I can’t say whether or not Brett Kavanaugh has a drinking problem. I can say that I recognized a lot of myself in his evasiveness, especially in his ridiculous parsing of “passing out” versus “sleeping:” “I — passed out would be — no, but I’ve gone to sleep, but — but I’ve never blacked out. That’s the — that’s the — the allegation, and that — that — that’s wrong.” I stumbled through similarly flailing counter arguments back in the day, when I tried to justify my behavior instead of confronting it.
And I was reminded of myself too in Kavanaugh’s unhinged belligerence when Sen. Amy Klobuchar and Sen. Sheldon Whitehouse asked about blacking out and puking — “I remember what happened, and I think you’ve probably had beers, Senator, and — and so I,” he said to Klobuchar; then, to Whitehouse, “I like beer… Do you like beer, Senator, or not?” These testy exchanges awakened memories of biting back at friends who tried to intervene on my alcoholic behalf — “Well, you drink, too!”
I can also say that back in my drinking days, when I was using pennies to pay for whiskey, when I’d wait outside for the run-down, bullet-proof glass-encased liquor store to open — 10am, sharp —, standing alongside dirty men in torn clothing, next to women with hair askew and makeup smeared, even then, as I jonesed for my daily fifth, I didn’t see myself as an alcoholic. I wasn’t like thosepeople. I was wearing a nice coat; I had a good paying writing job (though I was still always cash-strapped); I went to a nice college, had impressive friends, came from an “good” background — I was above those degenerates waiting alongside me. Theywere the real alcoholics. I was just the tortured writer, like so many others — until I wasn’t; until I was so drunk I could barely type, until I was fired and kicked out of my house; until I was sleeping on friends’ couches, broken inside and out.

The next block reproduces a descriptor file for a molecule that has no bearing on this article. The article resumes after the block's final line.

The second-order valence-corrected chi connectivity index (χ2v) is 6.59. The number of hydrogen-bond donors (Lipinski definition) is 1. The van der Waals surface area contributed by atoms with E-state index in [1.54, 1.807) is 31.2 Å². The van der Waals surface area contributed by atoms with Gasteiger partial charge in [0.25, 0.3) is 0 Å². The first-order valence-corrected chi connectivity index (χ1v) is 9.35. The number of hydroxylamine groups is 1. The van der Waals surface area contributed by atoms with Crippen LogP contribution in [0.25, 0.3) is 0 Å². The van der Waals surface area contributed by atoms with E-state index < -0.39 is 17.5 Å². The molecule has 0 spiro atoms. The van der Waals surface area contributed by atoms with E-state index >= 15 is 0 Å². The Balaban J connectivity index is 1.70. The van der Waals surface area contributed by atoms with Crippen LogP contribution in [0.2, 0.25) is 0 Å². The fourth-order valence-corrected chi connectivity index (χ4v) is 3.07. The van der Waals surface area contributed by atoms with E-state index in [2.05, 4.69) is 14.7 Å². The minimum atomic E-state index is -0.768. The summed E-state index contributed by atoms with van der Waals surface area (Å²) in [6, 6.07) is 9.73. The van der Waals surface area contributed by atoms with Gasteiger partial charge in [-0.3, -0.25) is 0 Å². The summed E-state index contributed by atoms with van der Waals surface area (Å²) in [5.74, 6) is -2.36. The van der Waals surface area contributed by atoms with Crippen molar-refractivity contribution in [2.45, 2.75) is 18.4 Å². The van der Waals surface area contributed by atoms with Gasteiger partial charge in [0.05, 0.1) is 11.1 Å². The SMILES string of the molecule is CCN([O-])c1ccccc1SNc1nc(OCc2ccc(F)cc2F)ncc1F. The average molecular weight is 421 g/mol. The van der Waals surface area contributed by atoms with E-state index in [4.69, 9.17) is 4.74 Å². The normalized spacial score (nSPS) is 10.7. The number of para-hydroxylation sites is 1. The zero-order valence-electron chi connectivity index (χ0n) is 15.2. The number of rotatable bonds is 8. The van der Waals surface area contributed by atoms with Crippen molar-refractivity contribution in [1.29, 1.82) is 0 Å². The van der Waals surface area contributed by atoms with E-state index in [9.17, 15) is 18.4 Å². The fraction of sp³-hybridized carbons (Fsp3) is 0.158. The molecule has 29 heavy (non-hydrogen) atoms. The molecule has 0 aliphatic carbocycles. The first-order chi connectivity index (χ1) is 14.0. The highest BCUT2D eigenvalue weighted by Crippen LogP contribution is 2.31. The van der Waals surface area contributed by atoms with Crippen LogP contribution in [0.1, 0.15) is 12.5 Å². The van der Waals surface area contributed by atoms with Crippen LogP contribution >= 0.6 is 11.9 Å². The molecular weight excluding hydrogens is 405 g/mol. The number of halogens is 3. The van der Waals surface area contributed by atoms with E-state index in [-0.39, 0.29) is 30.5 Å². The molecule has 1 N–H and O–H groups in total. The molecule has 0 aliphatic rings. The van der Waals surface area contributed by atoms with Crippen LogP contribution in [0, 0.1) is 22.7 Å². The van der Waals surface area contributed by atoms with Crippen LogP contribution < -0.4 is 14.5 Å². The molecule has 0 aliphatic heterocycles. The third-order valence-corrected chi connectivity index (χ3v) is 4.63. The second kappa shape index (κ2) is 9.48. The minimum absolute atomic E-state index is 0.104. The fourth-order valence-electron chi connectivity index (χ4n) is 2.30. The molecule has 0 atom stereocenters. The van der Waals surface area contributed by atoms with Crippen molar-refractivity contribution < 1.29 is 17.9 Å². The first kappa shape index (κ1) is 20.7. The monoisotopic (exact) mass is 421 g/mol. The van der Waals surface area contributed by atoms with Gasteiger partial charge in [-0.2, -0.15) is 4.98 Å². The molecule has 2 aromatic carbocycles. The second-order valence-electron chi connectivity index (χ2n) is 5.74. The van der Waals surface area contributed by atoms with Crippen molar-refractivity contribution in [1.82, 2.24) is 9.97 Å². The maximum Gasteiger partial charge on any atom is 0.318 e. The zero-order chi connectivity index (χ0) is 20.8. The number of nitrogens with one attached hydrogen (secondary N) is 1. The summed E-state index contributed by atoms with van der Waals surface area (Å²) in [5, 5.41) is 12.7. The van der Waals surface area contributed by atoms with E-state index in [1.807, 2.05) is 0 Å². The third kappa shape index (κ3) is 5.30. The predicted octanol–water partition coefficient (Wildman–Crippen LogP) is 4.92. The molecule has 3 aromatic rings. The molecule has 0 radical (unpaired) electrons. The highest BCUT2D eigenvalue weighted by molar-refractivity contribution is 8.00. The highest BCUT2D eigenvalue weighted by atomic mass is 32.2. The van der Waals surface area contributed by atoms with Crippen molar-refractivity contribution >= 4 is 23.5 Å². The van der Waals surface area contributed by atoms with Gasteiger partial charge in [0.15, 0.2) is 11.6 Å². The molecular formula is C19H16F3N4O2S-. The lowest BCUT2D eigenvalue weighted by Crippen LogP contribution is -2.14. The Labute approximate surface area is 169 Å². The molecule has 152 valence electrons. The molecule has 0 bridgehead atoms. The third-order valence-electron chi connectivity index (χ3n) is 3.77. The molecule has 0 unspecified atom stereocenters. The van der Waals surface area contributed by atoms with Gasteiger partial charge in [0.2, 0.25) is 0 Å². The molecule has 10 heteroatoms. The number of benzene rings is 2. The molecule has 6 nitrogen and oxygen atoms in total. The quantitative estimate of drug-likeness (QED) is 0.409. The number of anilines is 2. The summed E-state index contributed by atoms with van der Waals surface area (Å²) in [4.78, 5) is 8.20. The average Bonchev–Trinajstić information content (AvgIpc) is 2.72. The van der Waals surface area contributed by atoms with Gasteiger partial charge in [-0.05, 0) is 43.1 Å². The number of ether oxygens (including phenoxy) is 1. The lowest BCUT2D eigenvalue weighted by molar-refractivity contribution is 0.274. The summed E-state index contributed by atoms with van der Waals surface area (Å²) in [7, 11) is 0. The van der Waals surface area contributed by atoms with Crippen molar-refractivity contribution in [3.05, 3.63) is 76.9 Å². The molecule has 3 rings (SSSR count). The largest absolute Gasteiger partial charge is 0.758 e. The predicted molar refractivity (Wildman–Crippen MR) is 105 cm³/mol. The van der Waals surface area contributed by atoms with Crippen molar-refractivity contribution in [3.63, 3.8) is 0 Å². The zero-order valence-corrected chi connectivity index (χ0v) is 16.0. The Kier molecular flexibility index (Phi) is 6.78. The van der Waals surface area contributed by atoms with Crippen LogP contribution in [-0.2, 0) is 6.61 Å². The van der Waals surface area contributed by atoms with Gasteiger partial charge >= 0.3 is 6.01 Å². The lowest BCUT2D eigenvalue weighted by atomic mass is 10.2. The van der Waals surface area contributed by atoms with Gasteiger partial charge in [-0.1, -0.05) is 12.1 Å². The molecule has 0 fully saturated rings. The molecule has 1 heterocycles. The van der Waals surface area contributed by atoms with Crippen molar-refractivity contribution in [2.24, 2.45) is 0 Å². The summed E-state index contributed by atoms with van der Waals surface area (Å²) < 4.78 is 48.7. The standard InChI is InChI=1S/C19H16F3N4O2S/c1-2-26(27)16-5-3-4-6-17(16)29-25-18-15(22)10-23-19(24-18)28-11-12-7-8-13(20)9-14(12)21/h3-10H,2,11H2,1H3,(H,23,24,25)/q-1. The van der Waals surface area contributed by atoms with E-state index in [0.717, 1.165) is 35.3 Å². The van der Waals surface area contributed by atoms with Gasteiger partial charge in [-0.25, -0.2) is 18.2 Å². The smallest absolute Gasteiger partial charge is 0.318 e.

It wasn’t until I stopped drinking that I realized the callous universality of alcoholism, the way it crosses cultures and populations, playing no favorites, sparing no one. It wasn’t until I came through the fog that I understood that alcoholism doesn’t always bring people low, as it did me. There are countless functioning alcoholics out there — millions, probably —, but that doesn’t make them any less of drunks. Nor does it make them bad people. It’s simply that too many of those people see their own proficiencies and triumphs as evidence they’re okay. Their perceptions are so skewed, so convinced that alcoholics are of one type, and so brainwashed into believing they ain’t it. The alcoholic’s the other guy. They believe, as Kavanaugh does, that alcoholics are the irresponsible failures. This is a dangerous self-delusion.
The World Health Organization estimates that 3 million people around the world die each year from alcohol-related causes: cancers, cirrhosis, gun violence, domestic violence, sexual violence, car accidents, boat accidents — the list goes on. And closer to home, in the United States, alcohol-related deaths are the third leading preventable cause of death, contributing to at least 88,000 fatalities annually, according to the CDC. And these aren’t just poor drunkards dying in a gutter; they’re wealthy, powerful people who live in co-ops, suburbs and mansions; they’re mothers and fathers, they’re brothers and sisters — people who couldn’t or wouldn’t face their demons, and those caught in the middle.
If we don’t start addressing the very real issue of over drinking in our culture, including by expanding our perception of who can be an alcoholic, the problem will only grow, drowning us all. If we don’t address the dangers of alcoholism in America, well, we’re just enablers.